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How to prepare yourself for programming interview questions?

Could someone give me pointers on how go to about preparing for a technical interview? As a CS graduate, I guess one must be thorough with the following topics:

Data Structures: Array, Linked List, Stack, Queues, Heap, Hash Table, Binary Tree, Binary Search Tree, Self Balancing Binary Tree (AVL, Red Black Tree), B-Tree, Tries/Suffix Tree

Algorithms: Sorting (Bubble Sort, Insertion Sort, Selection Sort, Shell Sort, Quick Sort, Merge Sort, External Sorting), Searching (linear and logarithmic time searching), Graph Theory (Adjacency List, Adjacent Matrix, DFS, BFS, Topological Sort), Dynamic Programming, Greedy Algorithms, Divide and Conquer.

Adhoc Algorithms: Select Algorithm, Fisher Yates Card Shuffle, Reservoir Sampling and list is endless.

Databases: SQL Queries

Programming and Design: C,C++, Java, scripting languages (Perl, Python), (OOPS basics, virtual functions, deep and shallow copy, copy constructor, assignment operator, STL, memory management, pointers/reference, interface, abstract classes

Operating Systems: Thread Synchronization (Mutex, Conditional Variables, Semaphores, Deadlocks), Memory Management (Segmentation, Paging, TLB, Caching Mechanisms)

Also it would be great if we all could compile the resources available on internet to brush up these topics. I will add some of these:

Linked List and trees: http://cslibrary.stanford.edu/103/

Please help me out to find useful resource to prepare for these topics, also I would appreciate if you could add in to these topics.

marked as duplicate by Adam Lear Nov 4 '11 at 5:20

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migrated from stackoverflow.com May 29 '11 at 3:40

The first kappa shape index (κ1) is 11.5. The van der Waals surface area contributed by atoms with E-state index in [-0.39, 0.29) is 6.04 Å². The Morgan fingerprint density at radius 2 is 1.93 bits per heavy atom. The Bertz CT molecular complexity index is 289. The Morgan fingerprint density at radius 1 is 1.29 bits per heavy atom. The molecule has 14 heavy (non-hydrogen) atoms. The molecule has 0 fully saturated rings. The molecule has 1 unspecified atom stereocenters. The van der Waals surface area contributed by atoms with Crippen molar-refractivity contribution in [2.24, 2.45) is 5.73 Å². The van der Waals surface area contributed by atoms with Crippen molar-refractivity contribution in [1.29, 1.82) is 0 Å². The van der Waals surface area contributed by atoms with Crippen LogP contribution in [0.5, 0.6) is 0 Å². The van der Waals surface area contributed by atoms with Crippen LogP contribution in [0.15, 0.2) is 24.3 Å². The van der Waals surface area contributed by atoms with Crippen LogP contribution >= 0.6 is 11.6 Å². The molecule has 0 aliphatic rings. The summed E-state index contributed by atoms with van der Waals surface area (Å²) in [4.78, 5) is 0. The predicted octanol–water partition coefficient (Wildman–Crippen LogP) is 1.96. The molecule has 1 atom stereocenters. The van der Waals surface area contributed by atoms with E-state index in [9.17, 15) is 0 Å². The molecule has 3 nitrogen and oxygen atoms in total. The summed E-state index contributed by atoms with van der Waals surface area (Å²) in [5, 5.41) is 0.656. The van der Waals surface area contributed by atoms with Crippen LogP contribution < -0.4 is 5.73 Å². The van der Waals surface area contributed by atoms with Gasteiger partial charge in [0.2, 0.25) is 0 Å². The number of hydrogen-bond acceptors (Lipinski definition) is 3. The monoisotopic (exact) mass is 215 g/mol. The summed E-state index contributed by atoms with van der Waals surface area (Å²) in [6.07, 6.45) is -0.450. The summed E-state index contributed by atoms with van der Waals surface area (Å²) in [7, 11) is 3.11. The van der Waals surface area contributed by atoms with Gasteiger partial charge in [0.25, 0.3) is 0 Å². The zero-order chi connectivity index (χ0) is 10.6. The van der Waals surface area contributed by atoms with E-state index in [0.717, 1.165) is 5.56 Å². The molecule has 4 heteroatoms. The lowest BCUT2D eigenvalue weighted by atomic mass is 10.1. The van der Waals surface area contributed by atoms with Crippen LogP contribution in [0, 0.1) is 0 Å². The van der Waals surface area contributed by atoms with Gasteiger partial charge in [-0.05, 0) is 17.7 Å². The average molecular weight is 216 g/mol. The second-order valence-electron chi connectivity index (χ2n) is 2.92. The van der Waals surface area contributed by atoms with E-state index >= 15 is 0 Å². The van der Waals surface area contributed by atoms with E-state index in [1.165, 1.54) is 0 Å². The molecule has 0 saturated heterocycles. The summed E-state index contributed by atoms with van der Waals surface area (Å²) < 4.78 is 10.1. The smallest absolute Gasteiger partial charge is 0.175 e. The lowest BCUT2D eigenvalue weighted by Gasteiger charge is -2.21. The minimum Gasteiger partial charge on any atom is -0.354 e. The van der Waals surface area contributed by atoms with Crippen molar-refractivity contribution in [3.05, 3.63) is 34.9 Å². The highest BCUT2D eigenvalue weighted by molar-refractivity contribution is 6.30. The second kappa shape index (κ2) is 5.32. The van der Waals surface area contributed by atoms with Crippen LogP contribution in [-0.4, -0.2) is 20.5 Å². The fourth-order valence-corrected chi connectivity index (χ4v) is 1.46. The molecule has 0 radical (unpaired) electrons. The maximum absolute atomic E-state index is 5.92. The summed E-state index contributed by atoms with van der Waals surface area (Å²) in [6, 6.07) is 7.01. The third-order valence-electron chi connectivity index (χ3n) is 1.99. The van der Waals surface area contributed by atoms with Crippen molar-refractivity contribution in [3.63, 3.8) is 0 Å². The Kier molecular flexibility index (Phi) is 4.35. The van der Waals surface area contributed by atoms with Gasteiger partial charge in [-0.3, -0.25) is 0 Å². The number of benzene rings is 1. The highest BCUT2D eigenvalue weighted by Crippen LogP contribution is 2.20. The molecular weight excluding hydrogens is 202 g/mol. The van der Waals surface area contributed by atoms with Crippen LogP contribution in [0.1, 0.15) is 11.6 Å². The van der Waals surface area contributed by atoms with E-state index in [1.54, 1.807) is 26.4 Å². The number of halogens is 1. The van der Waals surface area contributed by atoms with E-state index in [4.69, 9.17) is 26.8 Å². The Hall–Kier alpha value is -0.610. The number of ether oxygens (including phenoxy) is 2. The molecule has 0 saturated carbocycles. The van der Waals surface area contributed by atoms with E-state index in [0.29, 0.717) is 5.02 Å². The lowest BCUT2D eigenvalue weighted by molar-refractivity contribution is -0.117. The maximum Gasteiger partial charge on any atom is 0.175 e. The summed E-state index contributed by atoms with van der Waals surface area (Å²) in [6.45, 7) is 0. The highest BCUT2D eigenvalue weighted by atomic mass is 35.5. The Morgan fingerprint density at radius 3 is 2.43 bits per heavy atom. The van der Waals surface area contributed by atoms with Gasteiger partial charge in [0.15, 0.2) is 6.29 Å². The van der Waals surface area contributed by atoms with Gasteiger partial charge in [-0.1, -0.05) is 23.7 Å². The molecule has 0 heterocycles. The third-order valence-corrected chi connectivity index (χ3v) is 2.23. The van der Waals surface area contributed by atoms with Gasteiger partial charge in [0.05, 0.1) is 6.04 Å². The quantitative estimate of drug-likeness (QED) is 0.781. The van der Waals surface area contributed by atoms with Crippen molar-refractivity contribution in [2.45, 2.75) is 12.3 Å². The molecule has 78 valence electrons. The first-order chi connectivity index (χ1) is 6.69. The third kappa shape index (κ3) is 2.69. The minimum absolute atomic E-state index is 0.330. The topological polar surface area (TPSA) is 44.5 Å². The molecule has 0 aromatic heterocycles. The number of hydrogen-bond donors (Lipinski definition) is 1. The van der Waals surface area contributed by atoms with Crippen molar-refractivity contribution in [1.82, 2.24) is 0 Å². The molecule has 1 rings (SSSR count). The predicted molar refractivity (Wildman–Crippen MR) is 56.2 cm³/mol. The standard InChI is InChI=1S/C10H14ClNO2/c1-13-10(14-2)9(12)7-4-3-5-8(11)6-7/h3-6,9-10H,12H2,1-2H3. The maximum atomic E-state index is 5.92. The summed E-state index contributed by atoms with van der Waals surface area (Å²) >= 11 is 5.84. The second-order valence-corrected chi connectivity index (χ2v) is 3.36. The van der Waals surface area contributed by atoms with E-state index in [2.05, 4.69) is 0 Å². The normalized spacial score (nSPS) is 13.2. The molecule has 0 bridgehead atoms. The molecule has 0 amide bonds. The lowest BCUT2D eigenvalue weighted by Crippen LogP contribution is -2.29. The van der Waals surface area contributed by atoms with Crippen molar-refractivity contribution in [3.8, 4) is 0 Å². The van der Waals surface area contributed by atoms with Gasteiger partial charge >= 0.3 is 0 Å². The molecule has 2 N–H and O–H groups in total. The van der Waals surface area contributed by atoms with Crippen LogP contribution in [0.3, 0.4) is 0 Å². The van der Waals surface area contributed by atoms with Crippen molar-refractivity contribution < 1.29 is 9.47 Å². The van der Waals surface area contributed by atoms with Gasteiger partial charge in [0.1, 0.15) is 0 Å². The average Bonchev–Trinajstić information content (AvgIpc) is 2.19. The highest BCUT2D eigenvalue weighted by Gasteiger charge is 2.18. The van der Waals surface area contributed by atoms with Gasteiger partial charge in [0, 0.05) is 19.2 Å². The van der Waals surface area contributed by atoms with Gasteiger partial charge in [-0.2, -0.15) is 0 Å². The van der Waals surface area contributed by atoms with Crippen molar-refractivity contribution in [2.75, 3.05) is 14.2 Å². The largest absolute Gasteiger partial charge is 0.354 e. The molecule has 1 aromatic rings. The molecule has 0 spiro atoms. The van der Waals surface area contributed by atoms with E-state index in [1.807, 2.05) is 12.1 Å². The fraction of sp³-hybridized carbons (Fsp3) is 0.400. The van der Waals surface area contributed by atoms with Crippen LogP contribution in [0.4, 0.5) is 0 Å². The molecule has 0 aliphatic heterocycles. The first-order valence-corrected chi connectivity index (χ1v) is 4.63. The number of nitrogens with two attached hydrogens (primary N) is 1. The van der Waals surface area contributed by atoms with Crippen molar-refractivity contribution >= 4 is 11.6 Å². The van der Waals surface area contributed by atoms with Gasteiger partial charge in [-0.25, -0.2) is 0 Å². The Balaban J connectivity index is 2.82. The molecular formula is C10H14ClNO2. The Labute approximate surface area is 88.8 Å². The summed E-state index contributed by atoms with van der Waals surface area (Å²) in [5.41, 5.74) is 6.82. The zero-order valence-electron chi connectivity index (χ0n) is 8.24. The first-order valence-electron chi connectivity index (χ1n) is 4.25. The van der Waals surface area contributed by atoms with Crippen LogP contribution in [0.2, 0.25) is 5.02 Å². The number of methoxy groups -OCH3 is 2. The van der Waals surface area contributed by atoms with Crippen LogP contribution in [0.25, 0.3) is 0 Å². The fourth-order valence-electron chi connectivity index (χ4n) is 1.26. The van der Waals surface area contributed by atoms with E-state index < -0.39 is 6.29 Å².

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It really depends on the type of job you are applying for. I've been through a few interviews, and conducted even more. Here are some tips.

  • Everything you listed falls into the "technical trivia" category. It is important to know - it helps to establish that you have good depth and breadth of technical knowledge. The reality is it is often really hard to study for - either you know it or you don't. Not so say brushing up on things is a bad idea.
  • Problem solving and critical thinking is also really important. Questions like "how many manholes in Manhattan" are common - they are not looking for an right answer, they want to see how you solve problems. Explain your process - if you discover you made a mistake then explain why and how you can improve it. Don't toss your hands in the air and give up. Be tenacious and be willing to be creative - for the manhole question you could suggest interviewing cabbies.
  • Be willing to defend your points. I am not saying to be argumentative, but if you are asked what technology or methodology you would use in a particular situation be ready to defend that point. If they ask you if you would build a web application or a client application to solve a specific problem (everyone always says they would ask the client, but usually that isn't enough) be willing to say why you choose that technology. Usually "it is all I know" is not the right answer. The reasons for the choice are more interesting then the choice. We were interviewing a guy once (who we hired) and asked him if he would choose web or client solutions to different problems, he said web, and explained why, but then said unless it was for Africa (he immigrated from there) because their Internet infrastructure was terrible!
  • Don't BS - if you don't know the answer, be up front - but then explain how you would try to find the answer, or what you would do based on what you know. I've asked questions that I know there is no actual answer for before just to prove someone was BS'ing me.